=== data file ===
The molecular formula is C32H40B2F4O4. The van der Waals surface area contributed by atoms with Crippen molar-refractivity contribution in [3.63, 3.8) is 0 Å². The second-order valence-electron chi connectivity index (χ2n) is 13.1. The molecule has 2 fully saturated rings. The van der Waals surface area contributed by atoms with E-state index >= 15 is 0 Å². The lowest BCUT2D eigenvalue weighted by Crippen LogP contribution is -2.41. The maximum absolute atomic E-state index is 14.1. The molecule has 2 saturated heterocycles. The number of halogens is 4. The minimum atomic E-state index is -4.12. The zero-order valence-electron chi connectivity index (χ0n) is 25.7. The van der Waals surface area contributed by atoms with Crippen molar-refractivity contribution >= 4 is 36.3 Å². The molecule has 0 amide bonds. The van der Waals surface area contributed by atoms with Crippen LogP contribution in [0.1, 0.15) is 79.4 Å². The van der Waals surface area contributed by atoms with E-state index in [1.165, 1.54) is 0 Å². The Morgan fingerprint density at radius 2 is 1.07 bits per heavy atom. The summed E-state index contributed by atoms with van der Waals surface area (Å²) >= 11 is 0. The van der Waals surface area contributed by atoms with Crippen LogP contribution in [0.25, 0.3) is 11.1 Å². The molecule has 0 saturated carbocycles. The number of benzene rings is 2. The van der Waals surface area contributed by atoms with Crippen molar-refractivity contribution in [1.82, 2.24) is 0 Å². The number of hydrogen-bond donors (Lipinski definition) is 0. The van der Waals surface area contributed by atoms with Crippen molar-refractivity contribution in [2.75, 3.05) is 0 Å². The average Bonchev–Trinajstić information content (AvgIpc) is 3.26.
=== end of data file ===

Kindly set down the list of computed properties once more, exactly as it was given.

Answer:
The molecular formula is C32H40B2F4O4. The van der Waals surface area contributed by atoms with Crippen molar-refractivity contribution in [3.63, 3.8) is 0 Å². The second-order valence-electron chi connectivity index (χ2n) is 13.1. The molecule has 2 fully saturated rings. The van der Waals surface area contributed by atoms with E-state index >= 15 is 0 Å². The lowest BCUT2D eigenvalue weighted by Crippen LogP contribution is -2.41. The maximum absolute atomic E-state index is 14.1. The molecule has 2 saturated heterocycles. The number of halogens is 4. The minimum atomic E-state index is -4.12. The zero-order valence-electron chi connectivity index (χ0n) is 25.7. The van der Waals surface area contributed by atoms with Crippen molar-refractivity contribution >= 4 is 36.3 Å². The molecule has 0 amide bonds. The van der Waals surface area contributed by atoms with Crippen LogP contribution in [0.1, 0.15) is 79.4 Å². The van der Waals surface area contributed by atoms with E-state index in [1.165, 1.54) is 0 Å². The Morgan fingerprint density at radius 2 is 1.07 bits per heavy atom. The summed E-state index contributed by atoms with van der Waals surface area (Å²) >= 11 is 0. The van der Waals surface area contributed by atoms with Crippen LogP contribution in [0.25, 0.3) is 11.1 Å². The molecule has 0 saturated carbocycles. The number of benzene rings is 2. The van der Waals surface area contributed by atoms with Crippen molar-refractivity contribution in [1.82, 2.24) is 0 Å². The number of hydrogen-bond donors (Lipinski definition) is 0. The van der Waals surface area contributed by atoms with Crippen molar-refractivity contribution in [2.75, 3.05) is 0 Å². The average Bonchev–Trinajstić information content (AvgIpc) is 3.26.